The Instagram page of the British Museum has been inundated with requests for the return of a statue from Easter Island.

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The British Museum is dealing with a surge of abusive users on social media from Chile, who have inundated the museum’s Instagram posts demanding the repatriation of a moai statue, a stone figure originating from Easter Island.

The museum possesses a pair of moai statues, originally removed from Rapa Nui (Easter Island) by British surveyors in 1868. There has been ongoing pressure for the British to repatriate the artifacts to Rapa Nui, now under Chilean control.

Starting in January, individuals using social media in Chile have flooded the comment section of the museum’s Instagram account. They have also directed their attention towards the museum’s YouTube and Facebook pages.

The museum had to shut down comments on recent Instagram posts, but has now resumed most of them. However, there are still some posts with limited commenting options.

After Santiago-based influencer Mike Milfort urged his 1 million followers to use their keyboards, an online campaign was launched to demand the museum to return the monoliths.

The theft of the moai statue is frequently mentioned in Milfort’s popular videos, causing a trend with a hashtag that even caught the attention of Chilean president Gabriel Boric. He showed his support during a radio interview in Chile.

However, the decision has faced backlash from within the island. According to Pedro Edmunds Pao, the mayor of Rapa Nui, Boric’s actions are inappropriate as they politicize a matter that holds great significance to us culturally, spiritually, and as a whole.

Rapa Nui, which is 2,300 miles west of mainland Chile, has a distinct Polynesian identity.

The inhabitants of the island have expressed a wish for increased self-governance from Chile, which took control of the island in 1888.

Edmunds Pao disagrees with Milfort’s campaign and worries that the moai are being trivialized as an internet meme, influenced by self-promotion rather than genuine care. He believes this is a misuse of the current circumstances.

Comments have been permanently disabled on a post created by the British Museum in partnership with the Youth Project charity. According to a representative, this choice was made to ensure the safety and well-being of the Youth Project.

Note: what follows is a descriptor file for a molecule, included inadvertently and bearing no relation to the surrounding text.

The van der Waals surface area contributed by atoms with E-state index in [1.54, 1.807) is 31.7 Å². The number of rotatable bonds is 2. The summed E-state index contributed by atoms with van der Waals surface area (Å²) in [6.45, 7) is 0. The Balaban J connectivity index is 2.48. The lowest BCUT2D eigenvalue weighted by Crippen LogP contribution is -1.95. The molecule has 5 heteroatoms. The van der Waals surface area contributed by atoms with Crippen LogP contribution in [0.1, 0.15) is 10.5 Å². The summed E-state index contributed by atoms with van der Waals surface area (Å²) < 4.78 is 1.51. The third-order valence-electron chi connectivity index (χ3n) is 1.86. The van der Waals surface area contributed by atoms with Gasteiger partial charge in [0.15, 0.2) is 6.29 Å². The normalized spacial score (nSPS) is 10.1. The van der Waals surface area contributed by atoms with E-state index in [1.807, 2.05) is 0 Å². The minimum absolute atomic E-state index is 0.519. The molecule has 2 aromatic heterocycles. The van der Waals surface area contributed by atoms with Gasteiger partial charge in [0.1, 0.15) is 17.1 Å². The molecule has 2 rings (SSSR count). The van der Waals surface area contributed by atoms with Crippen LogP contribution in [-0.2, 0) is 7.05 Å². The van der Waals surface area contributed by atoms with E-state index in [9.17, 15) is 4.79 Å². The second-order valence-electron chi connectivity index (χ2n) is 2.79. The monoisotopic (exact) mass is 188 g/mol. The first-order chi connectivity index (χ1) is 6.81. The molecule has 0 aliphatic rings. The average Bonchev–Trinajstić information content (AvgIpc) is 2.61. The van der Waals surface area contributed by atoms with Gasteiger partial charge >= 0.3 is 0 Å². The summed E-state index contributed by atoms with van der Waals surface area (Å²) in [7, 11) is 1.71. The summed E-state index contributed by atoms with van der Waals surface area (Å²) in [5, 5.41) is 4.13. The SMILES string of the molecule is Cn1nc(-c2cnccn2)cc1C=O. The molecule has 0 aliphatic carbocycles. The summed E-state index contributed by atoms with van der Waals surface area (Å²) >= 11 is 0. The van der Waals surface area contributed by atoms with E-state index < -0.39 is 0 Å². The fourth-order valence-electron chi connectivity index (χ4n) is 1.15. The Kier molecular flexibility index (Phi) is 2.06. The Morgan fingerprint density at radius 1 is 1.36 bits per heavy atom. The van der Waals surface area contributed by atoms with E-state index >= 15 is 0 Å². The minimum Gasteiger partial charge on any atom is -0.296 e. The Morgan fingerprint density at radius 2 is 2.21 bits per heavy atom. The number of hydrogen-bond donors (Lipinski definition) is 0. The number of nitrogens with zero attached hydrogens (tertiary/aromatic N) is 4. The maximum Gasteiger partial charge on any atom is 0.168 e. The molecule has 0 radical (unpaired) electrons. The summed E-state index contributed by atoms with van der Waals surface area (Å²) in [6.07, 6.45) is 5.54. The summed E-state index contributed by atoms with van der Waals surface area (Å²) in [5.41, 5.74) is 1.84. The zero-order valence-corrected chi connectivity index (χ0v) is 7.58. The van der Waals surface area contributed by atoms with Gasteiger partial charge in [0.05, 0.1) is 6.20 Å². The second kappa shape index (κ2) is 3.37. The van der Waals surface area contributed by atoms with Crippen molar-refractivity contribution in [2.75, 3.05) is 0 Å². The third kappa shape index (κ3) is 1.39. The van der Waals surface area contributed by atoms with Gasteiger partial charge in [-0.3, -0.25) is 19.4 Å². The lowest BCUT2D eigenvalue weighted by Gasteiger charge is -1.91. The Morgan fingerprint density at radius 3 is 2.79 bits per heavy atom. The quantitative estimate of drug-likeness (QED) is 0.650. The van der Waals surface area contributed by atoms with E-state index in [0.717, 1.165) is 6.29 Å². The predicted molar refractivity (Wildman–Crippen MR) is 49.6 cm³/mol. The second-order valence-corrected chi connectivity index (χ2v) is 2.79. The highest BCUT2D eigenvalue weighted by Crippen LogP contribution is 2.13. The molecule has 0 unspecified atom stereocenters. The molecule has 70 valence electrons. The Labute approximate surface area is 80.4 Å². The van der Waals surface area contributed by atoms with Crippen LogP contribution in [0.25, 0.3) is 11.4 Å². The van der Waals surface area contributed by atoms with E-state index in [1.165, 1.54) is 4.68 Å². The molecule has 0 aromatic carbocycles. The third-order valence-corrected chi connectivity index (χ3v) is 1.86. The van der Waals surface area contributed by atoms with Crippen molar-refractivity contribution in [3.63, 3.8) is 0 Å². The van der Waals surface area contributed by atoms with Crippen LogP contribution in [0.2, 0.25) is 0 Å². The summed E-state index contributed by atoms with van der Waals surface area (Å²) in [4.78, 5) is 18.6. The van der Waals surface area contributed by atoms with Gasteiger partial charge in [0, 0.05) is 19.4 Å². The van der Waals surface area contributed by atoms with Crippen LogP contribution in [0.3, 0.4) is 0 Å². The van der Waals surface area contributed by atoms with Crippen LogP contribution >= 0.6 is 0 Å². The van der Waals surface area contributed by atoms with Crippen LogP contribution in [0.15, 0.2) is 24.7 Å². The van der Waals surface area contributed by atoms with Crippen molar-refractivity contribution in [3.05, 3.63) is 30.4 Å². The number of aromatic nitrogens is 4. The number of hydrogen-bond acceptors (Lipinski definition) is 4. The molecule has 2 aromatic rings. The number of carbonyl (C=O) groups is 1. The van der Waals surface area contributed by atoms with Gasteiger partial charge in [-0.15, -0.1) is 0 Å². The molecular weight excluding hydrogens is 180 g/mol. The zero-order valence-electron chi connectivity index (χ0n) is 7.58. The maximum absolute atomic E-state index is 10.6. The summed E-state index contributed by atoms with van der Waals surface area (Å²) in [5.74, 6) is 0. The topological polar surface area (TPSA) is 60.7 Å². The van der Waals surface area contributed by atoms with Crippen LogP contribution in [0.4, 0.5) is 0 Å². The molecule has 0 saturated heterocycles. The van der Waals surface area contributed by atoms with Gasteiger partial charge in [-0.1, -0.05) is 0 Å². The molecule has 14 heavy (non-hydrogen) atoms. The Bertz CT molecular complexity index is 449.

Numerous collaborative posts on the museum’s page also disabled comments because of the trolling.

A representative from the museum stated that while they value discussion, it must also be weighed against the importance of ensuring safety.

The museum stated that it maintains positive and transparent connections with colleagues from Rapa Nui. They have extended invitations to Rapa Nui collaborators to visit London for various projects in the last two years.

Rapa Nui boasts over 1,000 moai sculptures that are globally recognized for their impressive size and the enigma surrounding their creation and transportation. These statues were meticulously carved to serve as vessels for ancestral spirits, long before the arrival of European settlers.

The Hoa Hakananai’a, one of the moai displayed at the British Museum, holds a significant meaning for the people of Rapa Nui as it is known as “the Stolen Friend”.

Uniquely carved from basalt and with petroglyphs on its back, the Hoa Hakananai’a was found in a sacred house at the site of an ancestral tradition called the Tangata manu(bird man).

In the Tangata manu tradition, males from various clans of Rapa Nui vied for control of the island. The victor was the first to swim across the open ocean to a neighboring island, retrieve an egg from a nesting sooty tern, and bring it back to land unbroken.

The Tangata manu was held annually to prevent war from breaking out between the clans, which is why the Hoa Hakananai’a is considered a profound symbol of peace.

In 2018, Rapa Nui submitted a written appeal for the repatriation of the two moai. As a result, a mutual exchange between representatives from the island and the museum occurred.

In the previous year, the council of elders on the island, who hold cultural authority, sent a letter to King Charles asking for the moai to be returned. However, they have not received a response.

“We are considering the possibility of Hoa Hakananai’a remaining in London and serving as a great ambassador,” stated Edmunds Pao. “However, it is important for us to confirm that its true owner is the culture of Rapa Nui.”


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